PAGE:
Frenchman René Laënnec has been known in the scientific and medical world for his invention of the stethoscope in 1816. Born in Quimper, France he studied medicine under the wing of his uncle Guillaime-François Laënnec at the University of Nantes. He later became the Head of Medicine at the Hopital de la Charite and a professor of medicine at the College de France before dying of Tuberculosis in 1826.
During this point of history the most common means for diagnosing heart conditions was to simply place one's ear over the patient's chest to listen for murmurs, vibrations, or deep rumblings that can indicate various heart and chest problems. Laënnec recognized that factors such as the patient's weight and even gender affected the results of the traditional process of chest percussion and listening. Excess fat between the outer chest and heart region made hearing the sounds within the chest cavity extremely to hear without amplification. In addition, placing one's head against the chest of a female patient was very awkward for both the patient and the doctor.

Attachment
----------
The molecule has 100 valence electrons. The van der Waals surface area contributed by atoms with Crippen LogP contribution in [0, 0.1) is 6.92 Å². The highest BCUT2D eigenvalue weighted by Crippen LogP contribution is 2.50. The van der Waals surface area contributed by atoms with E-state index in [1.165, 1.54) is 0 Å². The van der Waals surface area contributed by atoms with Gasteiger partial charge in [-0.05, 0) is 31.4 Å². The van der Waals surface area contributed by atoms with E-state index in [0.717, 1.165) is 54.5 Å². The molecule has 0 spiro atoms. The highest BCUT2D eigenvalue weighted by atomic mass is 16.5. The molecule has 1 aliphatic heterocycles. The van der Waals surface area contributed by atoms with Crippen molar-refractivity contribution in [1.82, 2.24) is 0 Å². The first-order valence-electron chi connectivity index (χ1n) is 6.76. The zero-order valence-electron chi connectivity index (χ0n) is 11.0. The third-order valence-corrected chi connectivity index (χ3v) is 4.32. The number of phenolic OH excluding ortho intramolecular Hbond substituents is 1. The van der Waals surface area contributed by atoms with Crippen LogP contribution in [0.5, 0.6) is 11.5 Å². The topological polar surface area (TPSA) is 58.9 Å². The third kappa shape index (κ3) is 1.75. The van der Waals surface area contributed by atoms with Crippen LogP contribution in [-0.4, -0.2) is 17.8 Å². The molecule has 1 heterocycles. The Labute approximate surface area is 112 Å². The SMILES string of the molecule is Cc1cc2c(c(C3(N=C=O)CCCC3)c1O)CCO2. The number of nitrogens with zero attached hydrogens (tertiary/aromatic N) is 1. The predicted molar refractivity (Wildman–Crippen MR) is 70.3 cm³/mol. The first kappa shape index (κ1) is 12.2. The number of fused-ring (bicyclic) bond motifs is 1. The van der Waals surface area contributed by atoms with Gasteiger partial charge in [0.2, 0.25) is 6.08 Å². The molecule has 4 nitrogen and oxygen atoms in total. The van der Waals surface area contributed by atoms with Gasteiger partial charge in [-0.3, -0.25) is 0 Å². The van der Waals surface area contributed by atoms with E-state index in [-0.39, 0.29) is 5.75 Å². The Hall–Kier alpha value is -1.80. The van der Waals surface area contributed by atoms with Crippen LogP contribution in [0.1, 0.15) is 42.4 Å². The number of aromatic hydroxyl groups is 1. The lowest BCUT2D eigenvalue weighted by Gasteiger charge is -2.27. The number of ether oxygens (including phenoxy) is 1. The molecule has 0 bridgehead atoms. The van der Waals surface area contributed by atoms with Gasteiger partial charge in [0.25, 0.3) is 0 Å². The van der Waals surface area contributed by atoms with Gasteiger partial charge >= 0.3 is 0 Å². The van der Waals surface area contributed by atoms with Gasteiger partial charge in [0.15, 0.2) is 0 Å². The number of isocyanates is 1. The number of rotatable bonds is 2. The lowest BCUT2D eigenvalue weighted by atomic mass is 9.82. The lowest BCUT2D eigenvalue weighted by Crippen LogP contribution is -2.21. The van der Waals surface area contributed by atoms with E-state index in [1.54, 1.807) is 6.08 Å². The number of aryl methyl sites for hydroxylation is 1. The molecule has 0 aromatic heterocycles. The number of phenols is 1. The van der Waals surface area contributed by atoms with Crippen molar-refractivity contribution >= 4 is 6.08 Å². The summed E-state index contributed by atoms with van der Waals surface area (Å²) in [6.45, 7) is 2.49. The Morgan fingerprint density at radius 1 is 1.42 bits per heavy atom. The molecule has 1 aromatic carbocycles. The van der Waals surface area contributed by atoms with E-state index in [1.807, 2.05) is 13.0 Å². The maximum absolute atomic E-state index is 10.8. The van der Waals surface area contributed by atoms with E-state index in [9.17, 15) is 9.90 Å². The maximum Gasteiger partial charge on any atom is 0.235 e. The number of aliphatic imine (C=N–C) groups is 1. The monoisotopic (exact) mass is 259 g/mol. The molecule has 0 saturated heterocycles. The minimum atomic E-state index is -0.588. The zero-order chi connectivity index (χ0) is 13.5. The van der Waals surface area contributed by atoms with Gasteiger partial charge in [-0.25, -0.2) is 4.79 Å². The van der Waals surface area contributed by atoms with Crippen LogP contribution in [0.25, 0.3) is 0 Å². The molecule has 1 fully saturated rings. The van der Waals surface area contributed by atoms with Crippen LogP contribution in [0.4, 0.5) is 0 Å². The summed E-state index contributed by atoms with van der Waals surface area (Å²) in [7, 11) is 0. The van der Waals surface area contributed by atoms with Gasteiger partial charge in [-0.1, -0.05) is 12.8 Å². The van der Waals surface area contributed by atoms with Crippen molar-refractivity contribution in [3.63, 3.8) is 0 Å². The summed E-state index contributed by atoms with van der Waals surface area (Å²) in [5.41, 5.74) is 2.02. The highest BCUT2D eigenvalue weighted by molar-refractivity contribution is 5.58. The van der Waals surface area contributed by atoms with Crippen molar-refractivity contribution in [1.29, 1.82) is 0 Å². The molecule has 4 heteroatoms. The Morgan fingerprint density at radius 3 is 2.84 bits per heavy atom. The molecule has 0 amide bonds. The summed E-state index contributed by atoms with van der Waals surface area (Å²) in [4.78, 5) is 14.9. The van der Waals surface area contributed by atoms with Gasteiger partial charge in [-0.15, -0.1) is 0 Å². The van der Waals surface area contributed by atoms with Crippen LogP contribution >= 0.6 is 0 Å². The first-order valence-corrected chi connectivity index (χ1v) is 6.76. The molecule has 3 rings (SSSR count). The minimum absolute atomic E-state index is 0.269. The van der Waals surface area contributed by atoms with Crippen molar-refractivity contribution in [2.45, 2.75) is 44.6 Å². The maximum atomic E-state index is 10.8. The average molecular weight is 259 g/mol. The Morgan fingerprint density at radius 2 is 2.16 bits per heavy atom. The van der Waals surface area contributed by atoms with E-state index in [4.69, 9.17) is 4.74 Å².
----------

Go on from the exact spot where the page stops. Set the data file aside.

Laënnec's solution was a wooden tube with a small earpiece that when placed between the patient's chest and the doctor's ear the sound from the chest cavity was amplified considerably. This simple device inspired by a child's toy was very effective but met considerable resistance in the medical world due to how deeply engraved the traditional methods were in clinical practice. His design was improved in 1851 by Arthur Leared and George Camaann into the binaural stethoscope used in modern medical practices.